Spheres in the corner.

Spheres in the corner of the frame will appear egg like with lenses that contain a lot of lens distortion. Even the best prime lenses might have a little bit of 'wobble' to them. Moving the spheres towards the middle of the frame even just a tiny bit can help the distortion. In some setups you can control the sphere placement, if you can do this, you might as well. Other times, bc of the subject the sphere may end up in the corner. Remember that RTI Builder is pretty flexible and will most times, more than not, still offer a usable and acceptable result ---- even if the sphere is egg like. (hopefully enough to reveal that hidden text you are looking for).


Lens Distortion Correction.

quick word on Lens Distortion correction. If you want to correct for lens distortion, there are a few ways to do this. Its too much to disscuss in this post but, if you do correct your images, you would want to correct them at the DNG level or at the 'jpeg-exports' phase, and then continue to process your data from there.


Hope that this Helps.

Happy F-stop.



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#847 DIY LED RTI array

Posted by Charles Walbridge on 26 February 2014 - 04:52 PM

I've put together a cheap and quick lighting array for making RTIs of daguerreotypes we have in the collection of the Minneapolis Institute of Arts. I used lighting equipment we have in the photo studio, LED spots we use in the galleries, and about $30 worth of lamp wire and cord switches.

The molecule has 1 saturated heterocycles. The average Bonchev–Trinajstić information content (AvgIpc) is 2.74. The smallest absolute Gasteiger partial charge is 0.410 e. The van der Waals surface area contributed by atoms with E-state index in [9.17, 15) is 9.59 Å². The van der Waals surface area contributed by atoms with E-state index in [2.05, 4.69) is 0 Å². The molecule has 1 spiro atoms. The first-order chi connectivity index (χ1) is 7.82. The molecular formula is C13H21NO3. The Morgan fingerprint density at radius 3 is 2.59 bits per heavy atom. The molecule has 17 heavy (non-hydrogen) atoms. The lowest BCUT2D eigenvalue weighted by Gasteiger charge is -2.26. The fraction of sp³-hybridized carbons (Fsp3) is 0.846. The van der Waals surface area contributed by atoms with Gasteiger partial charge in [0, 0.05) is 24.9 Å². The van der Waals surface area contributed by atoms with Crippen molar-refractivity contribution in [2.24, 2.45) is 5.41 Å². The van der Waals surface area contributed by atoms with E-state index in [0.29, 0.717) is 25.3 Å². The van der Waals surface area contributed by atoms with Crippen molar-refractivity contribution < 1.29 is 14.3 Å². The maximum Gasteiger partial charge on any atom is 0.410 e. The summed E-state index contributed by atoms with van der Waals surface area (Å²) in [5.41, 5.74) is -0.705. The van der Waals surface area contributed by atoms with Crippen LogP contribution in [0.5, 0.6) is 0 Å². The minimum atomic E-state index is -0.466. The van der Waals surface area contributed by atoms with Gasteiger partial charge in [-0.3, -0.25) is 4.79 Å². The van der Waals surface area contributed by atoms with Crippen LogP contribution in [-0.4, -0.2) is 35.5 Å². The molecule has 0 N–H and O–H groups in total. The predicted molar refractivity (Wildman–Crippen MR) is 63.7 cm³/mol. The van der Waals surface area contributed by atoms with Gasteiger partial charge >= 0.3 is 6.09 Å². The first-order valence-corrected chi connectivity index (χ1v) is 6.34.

The light stand I've used has wheels, so now two of us can shoot the 48 source images for an RTI in about 10 minutes. Because the four lights on the array are the same distance from the object, I can position the array at 12 o'clock, measure the distance to the object with my fancy RTI string, and then turn the lights on and off from the cord switches on the individual lamps. Then I'll roll the stand to the one o'clock position and repeat the process.

I've put up pictures of the array on a Google Plus page here:


and I can share them with the RTI community on Facebook too.

Let me know what you think --



Attached Files

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#780 RTIViewer 1.1 release now available

Posted by Carla Schroer on 05 December 2013 - 07:11 AM

We are thrilled to announce the release of RTIViewer 1.1.  The new features in this release are the ones most requested by our users.


You can read about the new features and download the release (windows and mac versions), user guide and examples on the RTIViewer page.


This software is available as free open source software.


Cultural Heritage Imaging is a small independent nonprofit organization and we need donations from people like you who use and value these tools in order to keep doing the releases.  Please help us by making a donation to support this work.


We want to gratefully acknowledge the efforts of Ron Bourret, Gianpaolo Palma, and Leif Isaksen for the development work that went into this release.  Much of the work was performaed as volunteers.  We also want to thank Judy Bogart for doing the User Guide updates and descriptions for the new features. We had some beta testers for the release, and we thank them for their time and effort to try things out and report issues. And finally, we thank all the members of the CHI team for the work to oversee the release including setting the requirements for the release, testing it and providing feedback in every phase of development, running the beta testing program, identifying and reviewing the user guide updates, and all the other tasks that go with getting something like this done and out.  Much of that work was done as volunter labor as well.